Abstract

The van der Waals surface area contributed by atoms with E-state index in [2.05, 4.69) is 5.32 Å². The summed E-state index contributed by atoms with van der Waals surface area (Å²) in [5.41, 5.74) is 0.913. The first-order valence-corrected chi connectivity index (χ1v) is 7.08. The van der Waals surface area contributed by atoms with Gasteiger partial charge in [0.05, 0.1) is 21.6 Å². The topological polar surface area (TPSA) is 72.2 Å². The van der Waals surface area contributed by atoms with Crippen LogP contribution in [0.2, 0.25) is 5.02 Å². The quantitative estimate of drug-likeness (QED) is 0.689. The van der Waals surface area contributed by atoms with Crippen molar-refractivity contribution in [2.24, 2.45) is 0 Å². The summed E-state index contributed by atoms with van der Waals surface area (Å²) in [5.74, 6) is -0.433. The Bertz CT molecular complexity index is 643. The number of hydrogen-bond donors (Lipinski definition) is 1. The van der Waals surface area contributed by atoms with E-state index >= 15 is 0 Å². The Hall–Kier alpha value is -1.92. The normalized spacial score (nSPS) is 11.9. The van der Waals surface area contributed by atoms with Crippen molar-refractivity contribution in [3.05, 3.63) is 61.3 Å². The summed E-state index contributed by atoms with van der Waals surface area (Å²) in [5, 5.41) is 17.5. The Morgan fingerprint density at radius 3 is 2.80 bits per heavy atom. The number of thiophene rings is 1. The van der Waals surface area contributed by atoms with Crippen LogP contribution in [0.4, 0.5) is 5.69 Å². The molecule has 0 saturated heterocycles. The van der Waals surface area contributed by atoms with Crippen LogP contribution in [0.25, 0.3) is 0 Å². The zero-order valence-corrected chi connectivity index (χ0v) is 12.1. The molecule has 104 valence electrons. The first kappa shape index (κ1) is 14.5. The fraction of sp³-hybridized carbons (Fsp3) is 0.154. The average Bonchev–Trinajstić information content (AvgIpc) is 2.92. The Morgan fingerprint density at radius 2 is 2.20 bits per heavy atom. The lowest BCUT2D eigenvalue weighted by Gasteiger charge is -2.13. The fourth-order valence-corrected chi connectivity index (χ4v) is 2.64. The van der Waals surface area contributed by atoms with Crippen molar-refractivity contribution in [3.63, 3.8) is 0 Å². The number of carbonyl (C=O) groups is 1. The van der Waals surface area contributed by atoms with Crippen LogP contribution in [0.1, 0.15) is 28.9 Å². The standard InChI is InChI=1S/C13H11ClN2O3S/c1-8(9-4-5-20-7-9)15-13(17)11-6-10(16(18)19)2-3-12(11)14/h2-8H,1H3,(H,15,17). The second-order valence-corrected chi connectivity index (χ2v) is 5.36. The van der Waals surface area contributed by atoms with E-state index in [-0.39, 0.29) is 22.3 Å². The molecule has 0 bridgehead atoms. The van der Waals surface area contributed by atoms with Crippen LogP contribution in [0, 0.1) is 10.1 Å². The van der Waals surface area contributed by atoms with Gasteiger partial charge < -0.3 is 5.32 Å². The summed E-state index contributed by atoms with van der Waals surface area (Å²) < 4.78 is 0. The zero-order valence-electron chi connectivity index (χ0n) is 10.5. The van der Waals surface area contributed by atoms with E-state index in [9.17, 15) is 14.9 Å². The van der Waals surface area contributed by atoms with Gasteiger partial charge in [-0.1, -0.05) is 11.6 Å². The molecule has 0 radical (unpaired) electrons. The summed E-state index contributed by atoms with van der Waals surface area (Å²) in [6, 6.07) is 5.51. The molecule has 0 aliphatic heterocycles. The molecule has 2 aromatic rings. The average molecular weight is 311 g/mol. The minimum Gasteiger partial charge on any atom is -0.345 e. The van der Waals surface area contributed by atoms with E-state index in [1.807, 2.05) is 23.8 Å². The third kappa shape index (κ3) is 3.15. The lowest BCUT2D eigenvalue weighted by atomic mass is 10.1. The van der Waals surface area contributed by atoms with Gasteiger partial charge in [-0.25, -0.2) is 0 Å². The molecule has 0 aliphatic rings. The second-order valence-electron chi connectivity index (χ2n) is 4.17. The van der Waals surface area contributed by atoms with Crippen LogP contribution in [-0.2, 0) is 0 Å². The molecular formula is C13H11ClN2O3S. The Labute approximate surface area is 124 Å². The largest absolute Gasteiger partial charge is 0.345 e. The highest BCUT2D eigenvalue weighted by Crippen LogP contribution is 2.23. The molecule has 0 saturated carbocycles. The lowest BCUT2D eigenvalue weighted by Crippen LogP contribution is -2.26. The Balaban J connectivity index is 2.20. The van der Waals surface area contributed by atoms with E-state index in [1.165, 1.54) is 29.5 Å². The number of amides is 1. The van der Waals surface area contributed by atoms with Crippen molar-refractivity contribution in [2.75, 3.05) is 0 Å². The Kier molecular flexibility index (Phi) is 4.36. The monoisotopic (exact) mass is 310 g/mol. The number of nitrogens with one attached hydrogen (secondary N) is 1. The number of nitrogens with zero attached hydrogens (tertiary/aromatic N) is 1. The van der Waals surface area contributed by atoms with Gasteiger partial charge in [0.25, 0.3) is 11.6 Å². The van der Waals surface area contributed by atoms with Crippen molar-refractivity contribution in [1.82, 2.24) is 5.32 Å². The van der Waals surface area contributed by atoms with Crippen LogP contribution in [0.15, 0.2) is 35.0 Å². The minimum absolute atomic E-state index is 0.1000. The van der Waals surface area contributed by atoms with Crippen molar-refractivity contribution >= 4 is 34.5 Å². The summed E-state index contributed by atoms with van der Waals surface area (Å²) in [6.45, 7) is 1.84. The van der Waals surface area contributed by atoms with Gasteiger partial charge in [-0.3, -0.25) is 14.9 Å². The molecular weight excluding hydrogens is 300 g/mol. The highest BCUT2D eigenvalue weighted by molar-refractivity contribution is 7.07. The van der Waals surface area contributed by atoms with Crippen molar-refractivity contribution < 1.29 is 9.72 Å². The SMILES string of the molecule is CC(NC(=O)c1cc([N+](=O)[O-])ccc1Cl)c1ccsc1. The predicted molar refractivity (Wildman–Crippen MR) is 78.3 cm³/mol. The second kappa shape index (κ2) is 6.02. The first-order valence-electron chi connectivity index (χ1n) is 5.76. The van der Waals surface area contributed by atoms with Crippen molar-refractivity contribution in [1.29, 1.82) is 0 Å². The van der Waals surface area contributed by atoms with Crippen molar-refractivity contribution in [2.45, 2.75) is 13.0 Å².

Switches in coiling direction of shells of the planktonic foraminifer Neogloboquadrina pachyderma have been extensively used as a paleotemperature proxy from the late Miocene through the Quaternary, exploiting the specific modern polar affinity of the sinistrally coiled form. Here we have reexamined the origin of the modern sinistral form in Pliocene and Pleistocene sediments from Ocean Drilling Program Site 1014 in the eastern North Pacific. By using morphometric and stable isotope data, we show that Pliocene and Pleistocene sinistral forms of N. pachyderma are morphologically and ecologically different and that modern-type sinistral form first appeared ca. 1 Ma. These findings suggest that N. pachyderma sinistral should not be used for calibrated paleoceanographic reconstructions prior to the middle Pleistocene and reinforce the need to assess the origin of specific ecological affinities of other modern planktonic foraminifer species. The first appearance of the modern form and the subsequent evolution of its mean shell size appear to have been synchronous in the North Pacific and the North Atlantic. Such hemispheric evolutionary synchronicity implies existence of trans-Arctic gene flow. The modern-type shell morphology and the specific cold-water affinity of N. pachyderma sinistral may have evolved in response to the onset of the 100 k.y. climate regime in the middle Pleistocene.

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